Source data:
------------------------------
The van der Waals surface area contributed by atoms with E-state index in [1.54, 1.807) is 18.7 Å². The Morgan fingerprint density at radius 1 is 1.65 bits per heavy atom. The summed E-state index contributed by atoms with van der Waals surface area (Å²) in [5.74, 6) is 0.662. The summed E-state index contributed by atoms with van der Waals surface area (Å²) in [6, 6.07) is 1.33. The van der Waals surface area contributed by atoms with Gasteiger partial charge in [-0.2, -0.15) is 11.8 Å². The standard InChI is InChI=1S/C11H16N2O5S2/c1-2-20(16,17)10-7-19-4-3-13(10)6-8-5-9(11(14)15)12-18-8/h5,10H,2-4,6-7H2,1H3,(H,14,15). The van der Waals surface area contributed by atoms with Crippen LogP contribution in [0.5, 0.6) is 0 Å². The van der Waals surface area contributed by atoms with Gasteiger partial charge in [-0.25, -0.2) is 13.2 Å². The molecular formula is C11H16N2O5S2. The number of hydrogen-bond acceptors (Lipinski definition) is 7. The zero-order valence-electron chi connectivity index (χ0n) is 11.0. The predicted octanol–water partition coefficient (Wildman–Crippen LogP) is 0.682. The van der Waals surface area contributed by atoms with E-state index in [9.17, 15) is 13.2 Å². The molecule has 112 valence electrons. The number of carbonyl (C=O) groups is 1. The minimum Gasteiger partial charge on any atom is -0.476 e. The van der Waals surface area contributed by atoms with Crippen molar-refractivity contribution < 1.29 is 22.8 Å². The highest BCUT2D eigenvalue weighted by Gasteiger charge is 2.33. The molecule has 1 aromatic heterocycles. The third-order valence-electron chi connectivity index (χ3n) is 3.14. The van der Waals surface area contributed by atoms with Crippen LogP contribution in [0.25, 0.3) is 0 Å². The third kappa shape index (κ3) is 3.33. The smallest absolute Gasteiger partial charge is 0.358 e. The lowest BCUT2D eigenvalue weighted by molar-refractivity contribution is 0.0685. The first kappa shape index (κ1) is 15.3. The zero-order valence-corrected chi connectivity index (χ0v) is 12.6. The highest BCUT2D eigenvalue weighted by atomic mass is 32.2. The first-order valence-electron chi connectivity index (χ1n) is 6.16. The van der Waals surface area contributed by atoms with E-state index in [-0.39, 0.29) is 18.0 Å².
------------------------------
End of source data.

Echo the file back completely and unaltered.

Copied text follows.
The van der Waals surface area contributed by atoms with E-state index in [1.54, 1.807) is 18.7 Å². The Morgan fingerprint density at radius 1 is 1.65 bits per heavy atom. The summed E-state index contributed by atoms with van der Waals surface area (Å²) in [5.74, 6) is 0.662. The summed E-state index contributed by atoms with van der Waals surface area (Å²) in [6, 6.07) is 1.33. The van der Waals surface area contributed by atoms with Gasteiger partial charge in [-0.2, -0.15) is 11.8 Å². The standard InChI is InChI=1S/C11H16N2O5S2/c1-2-20(16,17)10-7-19-4-3-13(10)6-8-5-9(11(14)15)12-18-8/h5,10H,2-4,6-7H2,1H3,(H,14,15). The van der Waals surface area contributed by atoms with Crippen LogP contribution in [0.5, 0.6) is 0 Å². The van der Waals surface area contributed by atoms with Gasteiger partial charge in [-0.25, -0.2) is 13.2 Å². The molecular formula is C11H16N2O5S2. The number of hydrogen-bond acceptors (Lipinski definition) is 7. The zero-order valence-electron chi connectivity index (χ0n) is 11.0. The predicted octanol–water partition coefficient (Wildman–Crippen LogP) is 0.682. The van der Waals surface area contributed by atoms with E-state index in [9.17, 15) is 13.2 Å². The molecule has 112 valence electrons. The number of carbonyl (C=O) groups is 1. The minimum Gasteiger partial charge on any atom is -0.476 e. The van der Waals surface area contributed by atoms with Crippen molar-refractivity contribution < 1.29 is 22.8 Å². The highest BCUT2D eigenvalue weighted by Gasteiger charge is 2.33. The molecule has 1 aromatic heterocycles. The third-order valence-electron chi connectivity index (χ3n) is 3.14. The van der Waals surface area contributed by atoms with Crippen LogP contribution in [0.25, 0.3) is 0 Å². The third kappa shape index (κ3) is 3.33. The smallest absolute Gasteiger partial charge is 0.358 e. The lowest BCUT2D eigenvalue weighted by molar-refractivity contribution is 0.0685. The first kappa shape index (κ1) is 15.3. The zero-order valence-corrected chi connectivity index (χ0v) is 12.6. The highest BCUT2D eigenvalue weighted by atomic mass is 32.2. The first-order valence-electron chi connectivity index (χ1n) is 6.16. The van der Waals surface area contributed by atoms with E-state index in [-0.39, 0.29) is 18.0 Å².